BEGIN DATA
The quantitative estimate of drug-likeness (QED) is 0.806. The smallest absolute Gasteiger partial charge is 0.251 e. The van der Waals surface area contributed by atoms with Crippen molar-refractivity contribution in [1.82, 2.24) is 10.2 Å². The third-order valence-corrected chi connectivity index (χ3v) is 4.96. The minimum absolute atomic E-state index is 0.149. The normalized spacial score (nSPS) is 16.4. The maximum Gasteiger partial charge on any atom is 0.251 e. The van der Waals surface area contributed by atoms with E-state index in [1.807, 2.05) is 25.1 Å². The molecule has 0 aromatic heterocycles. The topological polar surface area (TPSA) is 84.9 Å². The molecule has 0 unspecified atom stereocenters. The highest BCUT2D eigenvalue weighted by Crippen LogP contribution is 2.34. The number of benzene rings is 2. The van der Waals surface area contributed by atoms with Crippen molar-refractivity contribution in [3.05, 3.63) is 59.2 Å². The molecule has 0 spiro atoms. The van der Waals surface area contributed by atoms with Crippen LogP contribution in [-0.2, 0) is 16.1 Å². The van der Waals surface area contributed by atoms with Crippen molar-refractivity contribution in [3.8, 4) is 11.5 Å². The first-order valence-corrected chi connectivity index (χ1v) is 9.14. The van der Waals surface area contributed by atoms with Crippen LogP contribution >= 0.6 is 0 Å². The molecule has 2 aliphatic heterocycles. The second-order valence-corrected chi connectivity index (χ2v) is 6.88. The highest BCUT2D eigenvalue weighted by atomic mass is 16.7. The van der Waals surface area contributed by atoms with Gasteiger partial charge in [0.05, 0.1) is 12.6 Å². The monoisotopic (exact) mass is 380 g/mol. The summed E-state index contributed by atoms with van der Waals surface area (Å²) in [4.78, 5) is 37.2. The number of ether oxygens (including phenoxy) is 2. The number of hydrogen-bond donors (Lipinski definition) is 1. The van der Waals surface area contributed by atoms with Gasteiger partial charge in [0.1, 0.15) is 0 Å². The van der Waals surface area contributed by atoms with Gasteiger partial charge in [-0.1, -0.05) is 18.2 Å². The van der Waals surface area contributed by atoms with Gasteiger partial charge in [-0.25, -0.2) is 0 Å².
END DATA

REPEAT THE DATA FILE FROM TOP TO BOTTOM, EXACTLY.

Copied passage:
The quantitative estimate of drug-likeness (QED) is 0.806. The smallest absolute Gasteiger partial charge is 0.251 e. The van der Waals surface area contributed by atoms with Crippen molar-refractivity contribution in [1.82, 2.24) is 10.2 Å². The third-order valence-corrected chi connectivity index (χ3v) is 4.96. The minimum absolute atomic E-state index is 0.149. The normalized spacial score (nSPS) is 16.4. The maximum Gasteiger partial charge on any atom is 0.251 e. The van der Waals surface area contributed by atoms with E-state index in [1.807, 2.05) is 25.1 Å². The molecule has 0 aromatic heterocycles. The topological polar surface area (TPSA) is 84.9 Å². The molecule has 0 unspecified atom stereocenters. The highest BCUT2D eigenvalue weighted by Crippen LogP contribution is 2.34. The number of benzene rings is 2. The van der Waals surface area contributed by atoms with Crippen molar-refractivity contribution in [3.05, 3.63) is 59.2 Å². The molecule has 0 spiro atoms. The van der Waals surface area contributed by atoms with Crippen LogP contribution in [-0.2, 0) is 16.1 Å². The van der Waals surface area contributed by atoms with Crippen molar-refractivity contribution in [3.8, 4) is 11.5 Å². The first-order valence-corrected chi connectivity index (χ1v) is 9.14. The van der Waals surface area contributed by atoms with Crippen LogP contribution >= 0.6 is 0 Å². The molecule has 2 aliphatic heterocycles. The second-order valence-corrected chi connectivity index (χ2v) is 6.88. The highest BCUT2D eigenvalue weighted by atomic mass is 16.7. The van der Waals surface area contributed by atoms with Gasteiger partial charge in [0.05, 0.1) is 12.6 Å². The monoisotopic (exact) mass is 380 g/mol. The summed E-state index contributed by atoms with van der Waals surface area (Å²) in [4.78, 5) is 37.2. The number of ether oxygens (including phenoxy) is 2. The number of hydrogen-bond donors (Lipinski definition) is 1. The van der Waals surface area contributed by atoms with Gasteiger partial charge in [0.1, 0.15) is 0 Å². The van der Waals surface area contributed by atoms with Gasteiger partial charge in [-0.1, -0.05) is 18.2 Å². The van der Waals surface area contributed by atoms with Gasteiger partial charge in [-0.25, -0.2) is 0 Å².